Choosing The Best Bit For Your Barrel Horse
For most pleasure riders, bits are used primarily for slowing down, stopping and steering a horse. Yet did you know that by using the right bit, you could help correct the action of your barrel horse? For example, certain barrel racing bits are more effective in lifting your horse’s shoulders; while other bits are useful for stiffening a mount that has too much bend around a barrel.
Barrel Racing Bit Guide
Because the O-ring smooth snaffle is generally considered a mild bit, it is almost always the one chosen by trainers and riders to use on young horses. Many riders also prefer to use this bit rather than a stronger one while schooling or conditioning their older horses so that they can keep their mouths soft and responsive.
There are a few common misconceptions about snaffles. One is that all snaffles have a break in their mouthpieces or are jointed. That is not true. The Mullen mouth snaffle is a solid mouthpiece with a slight curve. Another misconception is that the Tom Thumb is a snaffle because it has a jointed mouthpiece. However, the Tom Thumb is actually a curb bit because it has shanks and employs leverage to control your horse.
Any bit with a shank is considered a curb. Because a curb gives a rider extra leverage in comparison to a snaffle, it is one of the better barrel racing bits for strong horses.
A gag bit is designed to slide up and down on the bit rings or on a steel or rope draw. These bits are available in a variety of styles and are popular with riders looking to lift their horse’s shoulders and to gain flexion. This bit will also give a rider more control than a traditional O-ring snaffle. Some gags — such as a double gag — give a horse time to react to its rider’s commands before it will feel the full force of the bit’s pulley effect. With other gags, though, the curb pressure is almost immediate, and the horse’s response will also be very quick.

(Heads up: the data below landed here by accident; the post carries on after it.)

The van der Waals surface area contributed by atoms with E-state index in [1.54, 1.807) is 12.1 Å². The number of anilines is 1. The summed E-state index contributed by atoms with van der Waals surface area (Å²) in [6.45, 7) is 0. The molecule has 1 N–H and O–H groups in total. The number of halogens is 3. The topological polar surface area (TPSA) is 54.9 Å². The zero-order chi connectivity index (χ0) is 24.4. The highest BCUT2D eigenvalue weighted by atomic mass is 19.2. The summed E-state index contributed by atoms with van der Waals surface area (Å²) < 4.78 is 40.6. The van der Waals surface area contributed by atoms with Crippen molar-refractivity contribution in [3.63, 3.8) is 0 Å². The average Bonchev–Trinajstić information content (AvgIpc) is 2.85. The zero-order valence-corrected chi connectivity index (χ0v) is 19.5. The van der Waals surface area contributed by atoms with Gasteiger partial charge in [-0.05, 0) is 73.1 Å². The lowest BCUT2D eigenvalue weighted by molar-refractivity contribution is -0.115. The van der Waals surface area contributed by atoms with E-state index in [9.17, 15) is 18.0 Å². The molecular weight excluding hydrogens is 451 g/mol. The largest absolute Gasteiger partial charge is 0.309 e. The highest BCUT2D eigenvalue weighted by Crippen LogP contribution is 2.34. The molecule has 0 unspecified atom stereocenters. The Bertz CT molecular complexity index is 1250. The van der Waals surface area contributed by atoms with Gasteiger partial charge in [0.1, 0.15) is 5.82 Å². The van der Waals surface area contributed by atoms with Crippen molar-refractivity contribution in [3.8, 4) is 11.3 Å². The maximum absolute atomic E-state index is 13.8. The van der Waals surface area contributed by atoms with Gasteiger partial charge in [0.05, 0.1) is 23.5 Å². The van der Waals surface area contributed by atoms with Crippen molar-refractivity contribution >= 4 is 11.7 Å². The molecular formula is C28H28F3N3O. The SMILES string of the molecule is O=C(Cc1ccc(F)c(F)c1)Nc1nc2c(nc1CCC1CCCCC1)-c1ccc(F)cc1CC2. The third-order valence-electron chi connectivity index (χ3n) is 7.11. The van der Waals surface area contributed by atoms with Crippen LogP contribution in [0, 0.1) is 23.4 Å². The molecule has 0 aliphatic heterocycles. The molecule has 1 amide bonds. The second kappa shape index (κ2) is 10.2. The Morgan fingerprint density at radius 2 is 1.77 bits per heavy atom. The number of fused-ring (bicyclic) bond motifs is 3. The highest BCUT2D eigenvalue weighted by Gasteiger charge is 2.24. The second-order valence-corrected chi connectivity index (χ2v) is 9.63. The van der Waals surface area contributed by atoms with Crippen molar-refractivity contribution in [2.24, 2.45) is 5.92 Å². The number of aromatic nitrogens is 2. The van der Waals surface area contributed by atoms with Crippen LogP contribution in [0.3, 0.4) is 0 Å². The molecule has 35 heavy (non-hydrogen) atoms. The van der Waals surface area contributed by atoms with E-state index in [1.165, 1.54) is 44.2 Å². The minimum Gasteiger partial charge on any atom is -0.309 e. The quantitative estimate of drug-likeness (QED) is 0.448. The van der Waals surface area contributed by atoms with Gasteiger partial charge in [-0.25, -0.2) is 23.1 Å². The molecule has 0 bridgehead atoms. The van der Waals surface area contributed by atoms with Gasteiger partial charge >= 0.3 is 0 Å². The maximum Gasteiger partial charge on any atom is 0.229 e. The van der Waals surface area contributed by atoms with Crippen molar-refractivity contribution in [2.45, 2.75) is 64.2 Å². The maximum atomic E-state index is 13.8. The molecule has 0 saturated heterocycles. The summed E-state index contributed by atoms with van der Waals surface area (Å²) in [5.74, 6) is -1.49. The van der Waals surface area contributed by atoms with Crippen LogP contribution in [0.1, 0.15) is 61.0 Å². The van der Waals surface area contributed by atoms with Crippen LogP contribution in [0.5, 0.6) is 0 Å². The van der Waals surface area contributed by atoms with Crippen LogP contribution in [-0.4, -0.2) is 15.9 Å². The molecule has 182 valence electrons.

Is a Mild Bit Always Best?
It is important to note that while a snaffle is considered a mild bit, you could easily cause your horse’s mouth to become numb or “hard” if you’re in a constant tug of war with the reins. While using a lighter bit, in theory, may seem like it would be kinder to your mount, a horse that pulls a lot on the reins may be better off with a stronger bit that doesn’t cause it to lean.
Bits come in a large variety of mouthpieces. When selecting one for a horse, consider these general rules:
- Bits that have a larger diameter mouthpiece are considered milder or softer than ones that are thin.
- The more breaks or joints in a mouthpiece, the better they are for getting improved bend out of a horse.
- The less breaks in a bit, the better it will work on horses that have too much bend. For example, solid mouthpieces, such as a Mullen mouth, are good for stiffening a horse that has a tendency to over-bend or get limp when turning.
Switch It Up
Many top riders and trainers will practice in one bit but then have another one that they use only for competitions. For example, they might use an O-ring snaffle as their everyday bit. They will then find a bit, such as a gag bit, that their horse likes to run in and keep that one strictly for competition use.
Competing in the right bit can mean the difference between winning and losing. The same holds true for your saddle pad. That is why it may be time to consider purchasing a custom pad that will help elevate your horse’s performance during competitions — such as the high-quality ones available through Best Ever Pads. Our custom pads are made to your specifications here in the USA.
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